Weiss, RF, Bucher P, Craig H, Oeschger H.  1972.  Compositional variations of gases in temperate glaciers. Earth and Planetary Science Letters. 16:178-&.   10.1016/0012-821x(72)90186-0   AbstractWebsite

Concentrations of N2, O2, Ar and CO2 in ice from the Aletsch Glacier in the Bernese Alps have been measured by gas chromatography. Newly formed ice at the head of the glacier contains N2, O2 and Ar in roughly atmospheric proportions, whereas the CO2 content is ∼ 50 times greater than in air. Samples from the terminus of the glacier are considerably lower in total gas content, and are depleted in Ar and O2 and enriched in N2 with respect to air. The CO2 of this gas is ∼ 100 times greater than in air. Model calculations show that the N2-O2-Ar relationships are explained by the removal of these gases in solution in meltwater. In the case of CO2, the results indicate that only a small fraction of the CO2 in the ice is present in bubbles, the remainder being distributed within the ice matrix. Adsorption of atmospheric CO2 probably plays a role in determining the concentrations and distribution of CO2 in glacier ice.

Kroopnic.P, Weiss RF, Craig H.  1972.  Total CO2,13C, and dissolved oxygen -18O at GEOSECS II in the North Atlantic. Earth and Planetary Science Letters. 16:103-110.   10.1016/0012-821x(72)90242-7   AbstractWebsite

This paper presents profiles of ΣCO2, δ13C in ΣCO2, dissolved O2, and δ18O in dissolved O2, measured at Geosecs II in the North Atlantic. The O2 minimum at 1000 m is accompanied by a minimum in δ13C and a sharp maximum in δ18O; ΣCO2 increases downward through this layer with a slope change. All four parameters are remarkably uniform in the deep and bottom water below the O2 minimum, almost to the precision of measurement. Relative to data previously reported from this area of the Atlantic, our ΣCO2 values are 3% lower than those of Li et al. [10], and our δ13C values are up to 2‰ greater than those of Deuser and Hunt [12]. Also, our δ18O enrichments in dissolved O2 are very much less than Pacific values reported by Dole and coworkers [15]. All of these differences are attributed principally to bacterial O2 consumption during sample storage by previous workers, due to lack of, or inadequate, poisoning.In contrast to the North Atlantic, there is a very large gradient of dissolved O2 in the vertical profile of North Pacific Deep Water; however, if themean deep-water O2 concentration is compared with the uniform value in North Atlantic Deep Water, the O2 and ΣCO2 differences in North Atlantic and North Pacific Deep Water are essentially equimolar at 160 μm/kg. If 77% of deep-water O2 consumption is used for oxidation of organic carbon (the R-K-R “model plankton” value), the increase in ΣCO2 in Pacific deep water is about 25% due to dissolution of carbonate, and 75% due to oxidation of organic matter, in the vertical particulate flux. These proportions are in agreement with those estimated from alkalinity-ΣCO2 variations [10]. Our δ13C measurements in the Atlantic are quite consistent with the ΣCO2-O2-alkalinity variations between the Atlantic and Pacific deep water; thus the disagreement previously noted [14] is attributed to storage effects on δ13C measurements by previous workers, as noted above.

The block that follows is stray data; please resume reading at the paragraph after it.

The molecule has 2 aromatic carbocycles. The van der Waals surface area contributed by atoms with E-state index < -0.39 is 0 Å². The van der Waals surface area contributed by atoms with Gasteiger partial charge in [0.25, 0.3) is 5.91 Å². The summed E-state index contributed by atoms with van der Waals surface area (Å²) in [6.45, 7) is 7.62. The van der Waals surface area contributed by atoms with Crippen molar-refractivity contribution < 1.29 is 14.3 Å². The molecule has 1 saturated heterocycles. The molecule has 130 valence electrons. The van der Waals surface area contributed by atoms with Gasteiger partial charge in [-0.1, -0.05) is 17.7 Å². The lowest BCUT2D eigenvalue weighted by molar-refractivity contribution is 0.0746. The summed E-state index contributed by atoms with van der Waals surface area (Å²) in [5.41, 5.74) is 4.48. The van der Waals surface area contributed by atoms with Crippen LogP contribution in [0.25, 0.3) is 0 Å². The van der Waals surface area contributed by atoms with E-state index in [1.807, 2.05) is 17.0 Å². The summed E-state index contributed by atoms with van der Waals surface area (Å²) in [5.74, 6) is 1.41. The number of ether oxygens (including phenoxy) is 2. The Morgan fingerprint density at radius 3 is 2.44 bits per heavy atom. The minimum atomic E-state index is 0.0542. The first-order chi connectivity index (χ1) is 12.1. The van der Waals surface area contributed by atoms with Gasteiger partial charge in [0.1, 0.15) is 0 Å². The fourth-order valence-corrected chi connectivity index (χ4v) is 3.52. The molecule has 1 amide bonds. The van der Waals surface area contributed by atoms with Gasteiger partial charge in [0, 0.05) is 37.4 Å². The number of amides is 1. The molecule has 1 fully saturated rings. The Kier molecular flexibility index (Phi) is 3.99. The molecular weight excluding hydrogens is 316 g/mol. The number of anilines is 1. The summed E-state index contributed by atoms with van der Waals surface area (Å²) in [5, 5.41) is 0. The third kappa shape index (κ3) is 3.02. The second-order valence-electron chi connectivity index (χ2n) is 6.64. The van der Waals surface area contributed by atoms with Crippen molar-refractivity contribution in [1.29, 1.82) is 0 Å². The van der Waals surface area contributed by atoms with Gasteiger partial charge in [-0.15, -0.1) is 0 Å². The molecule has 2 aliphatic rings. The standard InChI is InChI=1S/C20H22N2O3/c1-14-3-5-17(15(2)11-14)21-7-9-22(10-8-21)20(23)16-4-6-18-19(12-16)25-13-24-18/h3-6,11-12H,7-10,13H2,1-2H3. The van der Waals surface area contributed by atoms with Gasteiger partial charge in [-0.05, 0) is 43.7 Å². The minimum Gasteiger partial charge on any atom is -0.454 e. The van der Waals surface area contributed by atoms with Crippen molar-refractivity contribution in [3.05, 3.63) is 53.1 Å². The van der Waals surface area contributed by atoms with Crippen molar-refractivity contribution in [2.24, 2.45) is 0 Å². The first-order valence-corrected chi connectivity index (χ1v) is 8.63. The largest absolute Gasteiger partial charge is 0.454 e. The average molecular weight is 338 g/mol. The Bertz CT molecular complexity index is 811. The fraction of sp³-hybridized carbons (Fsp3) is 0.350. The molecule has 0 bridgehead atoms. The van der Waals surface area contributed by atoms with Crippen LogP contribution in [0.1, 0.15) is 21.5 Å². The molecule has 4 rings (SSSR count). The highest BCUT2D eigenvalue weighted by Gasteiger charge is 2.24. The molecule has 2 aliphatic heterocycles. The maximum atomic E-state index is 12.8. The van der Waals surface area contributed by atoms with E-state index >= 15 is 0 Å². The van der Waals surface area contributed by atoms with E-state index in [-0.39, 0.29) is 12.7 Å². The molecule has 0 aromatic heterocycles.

Weiss, RF, Craig H.  1973.  Precise shipboard determination of dissolved nitrogen, oxygen, argon, and total inorganic carbon by gas chromatography. Deep-Sea Research. 20:291-303.   10.1016/0011-7471(73)90054-5   AbstractWebsite